I’m writing to you as a fellow White guy. I’m getting older but I can still remember lacing up my cleats in football and trying hard—and unsuccessfully—to dunk in front of the home crowd in basketball. I had to try. I still have my hiking boots, though they are more like a memento than something I wear. I’m writing because I’m confused and need you to help me understand this Trump love of yours.
When I played sports, we were taught not to find excuses when we lost or when we didn’t play our best. The idea was simple: I’ll do better next time. We were taught to respect our opponent, especially if they had played a good game. The way Red Sox and Celtic fans cheered for Jeter and Magic when they retired and how Yankee fans will cheer Big Papi next week.
We respect quality and effort. We hate people who don’t give it their best. We love that Brady works his rear end off. We love the hustle guys, like Dustin Pedroia. We hate the guys who trot to first base or who give up on plays. We hate guys who focus on their individual statistics at the expense of winning for their team. We love team-first players because… because they represent us. At least, they represent the best in us, the people we want to be.
We aren’t the naturals who make it to the big leagues. We have to hustle. We have to depend on our teammates. And we love our teammates. When we are playing, there is no closer bond. The closeness is visceral. Truth be told, that’s one of the only place we can express that closeness without being considered a little less than the men we want to be. At least that was true when many of us were growing up.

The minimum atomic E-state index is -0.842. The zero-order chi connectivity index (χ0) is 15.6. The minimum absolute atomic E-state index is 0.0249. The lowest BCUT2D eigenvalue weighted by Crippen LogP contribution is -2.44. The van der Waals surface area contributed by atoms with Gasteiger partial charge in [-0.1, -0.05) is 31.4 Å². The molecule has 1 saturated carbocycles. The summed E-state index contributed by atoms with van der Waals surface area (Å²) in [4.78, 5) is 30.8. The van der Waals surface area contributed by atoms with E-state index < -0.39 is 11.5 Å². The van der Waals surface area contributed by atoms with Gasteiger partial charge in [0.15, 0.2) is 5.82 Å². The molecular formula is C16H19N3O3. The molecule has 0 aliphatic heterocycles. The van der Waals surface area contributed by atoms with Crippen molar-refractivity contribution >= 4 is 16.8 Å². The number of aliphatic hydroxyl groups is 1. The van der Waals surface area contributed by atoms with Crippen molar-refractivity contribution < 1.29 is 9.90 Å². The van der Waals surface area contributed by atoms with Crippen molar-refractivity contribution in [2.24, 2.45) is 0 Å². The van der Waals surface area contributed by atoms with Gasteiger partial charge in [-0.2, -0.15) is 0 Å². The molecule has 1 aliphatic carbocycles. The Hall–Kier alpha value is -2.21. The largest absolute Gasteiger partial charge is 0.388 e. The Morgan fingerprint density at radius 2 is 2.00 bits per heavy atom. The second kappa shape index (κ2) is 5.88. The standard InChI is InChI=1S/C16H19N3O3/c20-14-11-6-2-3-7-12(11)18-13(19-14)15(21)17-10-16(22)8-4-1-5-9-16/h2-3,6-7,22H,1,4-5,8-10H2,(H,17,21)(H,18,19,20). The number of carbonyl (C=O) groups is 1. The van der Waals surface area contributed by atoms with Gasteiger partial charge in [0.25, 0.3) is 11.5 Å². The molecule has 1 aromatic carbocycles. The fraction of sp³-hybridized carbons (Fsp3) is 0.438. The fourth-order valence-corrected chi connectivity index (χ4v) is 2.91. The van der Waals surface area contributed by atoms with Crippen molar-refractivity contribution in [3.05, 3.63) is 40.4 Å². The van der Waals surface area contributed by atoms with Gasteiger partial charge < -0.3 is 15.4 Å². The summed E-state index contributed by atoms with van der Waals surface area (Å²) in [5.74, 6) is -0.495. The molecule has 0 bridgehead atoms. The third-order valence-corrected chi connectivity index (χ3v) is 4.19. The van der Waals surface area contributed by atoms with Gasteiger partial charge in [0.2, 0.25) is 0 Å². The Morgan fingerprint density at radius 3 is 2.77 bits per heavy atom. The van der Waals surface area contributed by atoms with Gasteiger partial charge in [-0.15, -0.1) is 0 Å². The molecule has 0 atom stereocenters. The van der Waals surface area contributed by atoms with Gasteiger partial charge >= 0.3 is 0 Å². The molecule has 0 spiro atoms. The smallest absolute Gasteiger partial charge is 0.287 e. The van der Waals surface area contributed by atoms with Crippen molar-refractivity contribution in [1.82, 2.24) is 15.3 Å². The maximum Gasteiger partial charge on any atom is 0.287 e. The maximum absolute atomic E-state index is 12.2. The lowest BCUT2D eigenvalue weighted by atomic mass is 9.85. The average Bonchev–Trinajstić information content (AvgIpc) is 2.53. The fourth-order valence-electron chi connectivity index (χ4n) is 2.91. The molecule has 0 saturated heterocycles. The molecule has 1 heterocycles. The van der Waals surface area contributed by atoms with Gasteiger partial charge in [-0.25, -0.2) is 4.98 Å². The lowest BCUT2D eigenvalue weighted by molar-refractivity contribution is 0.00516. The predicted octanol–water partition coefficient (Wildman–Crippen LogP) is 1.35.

We like guys who keep their own counsel and don’t have to be told all the time how great they are. What a drag those guys are, with their faces always in the TV camera, their insincere smiles begging for praise. And when the praise isn’t forthcoming, they do the work themselves. They boast and preen. They are braggarts because they are needy. They lack inner strength and faith in themselves.
Most of all, I think we respect courage. The ability to take on something that’s hard, where we might fail, where we have to rise to the big moment. Watching guys like David Ortiz, bases loaded in the ninth inning in the World Series, we kind of know we wouldn’t rise the way he did. But we dream of it and we admire it. Guts. That’s what he has. That’s what the cops that we love following on TV have. Guys like Frank Reagan in Blue Bloods.
We respect Frank Reagan not because he would take a bullet for a friend, though he would, but because he’ll wrestle with morally complicated issues. Should he do the ‘right’ thing or should he favor his son. Should he take the easy way out to please the public or risk public opprobrium to do what he most believes is right. He struggles, he stays awake at night, he consults. He does everything in his power to follow his ethical compass. He’s not a poll watcher. That takes courage and we admire him for it.
We would like to knock bullies on their rear ends. We’ve all known them on the playground and at work. Too many colleagues and especially too many bosses are bullies. They pay us and they think it gives them the right to push us around, yell at us, belittle us. We know that, in different circumstances, we could show them a thing or two. We have heard like everyone else the line “the bigger they are, the harder they fall.” We’d like to help with the fall. We know that bullies are cowards. But when do we get to be in places where we can force them to show their true colors.